While coronavirus has swept across the globe leaving devastating impacts, Africa has survived surprisingly well, having just hit 1.3 million confirmed cases and about 33,231 deaths. Healthcare experts and policymakers alike feared the worst for this continent, making these results especially puzzling. The community infrastructure and medical predispositions of African populations may clue in outside policymakers to their success.
The living conditions of Africa’s urban communities immediately concerned health experts during the initial global outbreak. With social distancing – highlighted as the best preventative measure against COVID-19 transmission – next to impossible in crowded housing and communal areas in Africa, massive outbreaks seemed inevitable. Countries in Africa also appeared unprepared for lockdown, with only 4 of the 34 surveyed countries partially ready to quarantine. Professor Shabir Madhi, the top virologist of South Africa, echoed the fears of quickly overwhelmed hospitals even in the continent’s most medically developed country.
But that was not the case.
Most African countries were able to flatten their curves, and the continent as a whole has avoided a peak in cases and deaths. In September, South Africa boasted a COVID-19 death rate at about a seventh of Great Britain’s. The rest of the continent appears to mirror South Africa’s flattened curve and low death rate.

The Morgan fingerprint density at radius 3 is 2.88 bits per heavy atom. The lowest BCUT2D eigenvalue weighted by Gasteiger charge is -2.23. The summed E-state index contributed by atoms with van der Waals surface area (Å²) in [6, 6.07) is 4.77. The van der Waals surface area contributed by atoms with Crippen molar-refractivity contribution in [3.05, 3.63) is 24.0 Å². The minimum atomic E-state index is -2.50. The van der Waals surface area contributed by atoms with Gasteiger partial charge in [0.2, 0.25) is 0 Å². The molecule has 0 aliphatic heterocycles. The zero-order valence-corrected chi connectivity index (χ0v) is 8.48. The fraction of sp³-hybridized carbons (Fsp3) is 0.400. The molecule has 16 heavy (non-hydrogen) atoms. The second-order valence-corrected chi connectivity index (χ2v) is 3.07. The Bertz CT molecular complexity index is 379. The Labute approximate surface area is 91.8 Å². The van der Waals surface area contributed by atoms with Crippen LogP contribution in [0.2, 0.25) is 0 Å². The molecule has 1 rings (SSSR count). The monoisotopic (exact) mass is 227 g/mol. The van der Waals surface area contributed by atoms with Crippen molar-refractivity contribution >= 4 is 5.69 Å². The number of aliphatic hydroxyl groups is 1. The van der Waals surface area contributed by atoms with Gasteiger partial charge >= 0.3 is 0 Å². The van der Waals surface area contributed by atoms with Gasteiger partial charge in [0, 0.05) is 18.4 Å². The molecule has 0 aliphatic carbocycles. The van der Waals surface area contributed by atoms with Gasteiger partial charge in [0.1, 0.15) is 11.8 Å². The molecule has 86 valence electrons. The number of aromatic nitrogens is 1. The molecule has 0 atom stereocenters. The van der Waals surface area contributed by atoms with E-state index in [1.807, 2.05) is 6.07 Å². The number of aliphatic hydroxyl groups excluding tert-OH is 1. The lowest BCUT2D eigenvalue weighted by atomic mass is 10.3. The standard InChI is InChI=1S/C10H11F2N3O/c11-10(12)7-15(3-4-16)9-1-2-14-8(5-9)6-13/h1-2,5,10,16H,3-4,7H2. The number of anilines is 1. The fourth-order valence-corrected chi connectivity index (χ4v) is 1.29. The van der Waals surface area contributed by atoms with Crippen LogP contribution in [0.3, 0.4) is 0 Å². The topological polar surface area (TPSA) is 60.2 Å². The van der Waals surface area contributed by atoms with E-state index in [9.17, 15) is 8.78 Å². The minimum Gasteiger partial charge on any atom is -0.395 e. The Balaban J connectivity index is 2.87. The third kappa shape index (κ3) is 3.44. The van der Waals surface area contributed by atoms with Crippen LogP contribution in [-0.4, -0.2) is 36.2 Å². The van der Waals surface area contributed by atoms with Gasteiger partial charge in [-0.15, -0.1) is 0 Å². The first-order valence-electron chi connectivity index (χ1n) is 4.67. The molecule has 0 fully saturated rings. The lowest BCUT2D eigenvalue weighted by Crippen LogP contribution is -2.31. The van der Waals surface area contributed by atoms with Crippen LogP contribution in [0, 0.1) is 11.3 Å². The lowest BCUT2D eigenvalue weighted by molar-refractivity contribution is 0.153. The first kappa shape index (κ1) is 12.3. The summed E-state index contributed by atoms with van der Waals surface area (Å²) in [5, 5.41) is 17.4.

Experts have a few possible explanations for the unusually low infection and death rates. The first is an overall lack of testing and death reporting. By the beginning of August, Nigeria had tested less than 1% of its population, following the rest of the continent in its failure to meet the global benchmark of 10%. The issues preventing adequate testing are twofold. The primary restraint is the sparsity of testing resources. At the beginning of the pandemic, only two labs in Senegal and South Africa were able to test for the novel virus. With minimal and distant resources, widespread testing has been inaccessible to the majority of the continent. The second barrier to testing is political dissent with state governments, such as Tanzania, refusing to release data that would undermine federal hegemony. However, of the 400 randomly tested individuals in Nairobi in April, only 3 tested positive. Grassroots groups hold this as evidence against suggestions of gross under testing, suggesting that Africa simply has far fewer cases than expected. While this is only one city, experts like Kennedy Odede believe its results are reflected across the continent. Additionally, African death statistics have remained within the norm, indicating few hidden deaths. It is highly unlikely that limited testing could be the sole cause of Africa’s appearance of success against COVID-19.